We produce unique dosage forms based on patient preferences and/or restrictions. Examples include dye-free, preservative-free, alcohol-free, and/or sugar-free forms of medications.
What is compounding?
Compounding provides an innovative way for pharmacists to customize medications to fit the needs of their patients. The art of compounding utilizes modern medicine while still holding true to the roots of the profession of pharmacy.
Compounding is for you if...
- If you are allergic to an inactive ingredient, such as a preservative or dye, our pharmacist can make that medication without that ingredient.
- If your child cannot swallow pills, we can make a liquid option.
- If you take hormones, your body may react better to bioidentical hormone therapy.
Talk to our pharmacist about using compounding to tailor your medication to your unique needs. Together with your doctor, we can find a treatment that works for you.
Non-sterile compounding is the most popular kind of compounding
In the compound pharmacy world, the difference between compounding is more nuanced than most people typically understand. Sterile compounded medications are intended to be used as injections, infusions, or application to the eye. Non-sterile medications include the production of solutions, suspensions, ointments, creams, powders, suppositories, capsules, and tablets.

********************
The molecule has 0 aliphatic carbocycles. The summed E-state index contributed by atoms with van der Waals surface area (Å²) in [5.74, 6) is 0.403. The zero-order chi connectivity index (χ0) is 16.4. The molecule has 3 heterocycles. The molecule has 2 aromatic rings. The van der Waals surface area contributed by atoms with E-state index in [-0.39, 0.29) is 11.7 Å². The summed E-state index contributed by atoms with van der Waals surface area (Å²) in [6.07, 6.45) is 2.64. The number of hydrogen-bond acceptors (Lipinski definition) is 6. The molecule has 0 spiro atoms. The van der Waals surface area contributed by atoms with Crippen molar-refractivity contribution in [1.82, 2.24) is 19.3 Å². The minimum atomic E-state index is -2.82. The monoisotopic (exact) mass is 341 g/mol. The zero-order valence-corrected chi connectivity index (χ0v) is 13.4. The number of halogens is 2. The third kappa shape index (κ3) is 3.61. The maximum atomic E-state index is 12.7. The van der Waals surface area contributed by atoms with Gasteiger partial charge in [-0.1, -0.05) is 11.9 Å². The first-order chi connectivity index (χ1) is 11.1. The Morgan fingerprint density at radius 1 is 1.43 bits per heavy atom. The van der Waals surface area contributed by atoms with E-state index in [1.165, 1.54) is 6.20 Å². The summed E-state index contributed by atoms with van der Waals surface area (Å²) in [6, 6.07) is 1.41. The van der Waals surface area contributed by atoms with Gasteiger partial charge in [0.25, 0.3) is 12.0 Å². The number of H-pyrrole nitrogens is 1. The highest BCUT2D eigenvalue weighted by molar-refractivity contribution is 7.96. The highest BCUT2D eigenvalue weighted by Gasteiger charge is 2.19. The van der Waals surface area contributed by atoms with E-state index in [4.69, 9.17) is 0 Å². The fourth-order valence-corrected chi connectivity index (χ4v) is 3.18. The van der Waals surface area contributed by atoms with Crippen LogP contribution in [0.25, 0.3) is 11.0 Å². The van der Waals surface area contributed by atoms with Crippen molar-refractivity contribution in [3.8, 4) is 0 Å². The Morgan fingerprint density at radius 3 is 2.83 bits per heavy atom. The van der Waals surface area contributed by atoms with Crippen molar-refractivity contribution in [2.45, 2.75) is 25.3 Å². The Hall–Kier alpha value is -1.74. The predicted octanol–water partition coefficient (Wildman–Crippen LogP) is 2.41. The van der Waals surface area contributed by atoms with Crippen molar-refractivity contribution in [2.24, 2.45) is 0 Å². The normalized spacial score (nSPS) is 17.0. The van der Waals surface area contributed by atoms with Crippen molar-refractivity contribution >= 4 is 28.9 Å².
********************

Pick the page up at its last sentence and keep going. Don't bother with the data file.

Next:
Is Compounding safe?
Compounding is a safe practice. In particular, compounding is safe because formulas are created to meet specific patient’s needs. For this reason, compounded drugs are not intended for mass production or consumption, but one unique individual. Patients who have any questions about what compounding means should talk to a healthcare provider or pharmacist.
Quality and safety
The quality of any medication is essential to treating an illness safely. When healthcare providers prescribe a compounded drug, this is to make sure that the medicine will be safest and most effective for a specific patient. Pharmacists who create these medications are specifically trained to put together these prescriptions. Compound pharmacies have on both the state and federal level. To learn more about compounding and sterile versus non-sterile classifications, speak with a pharmacist.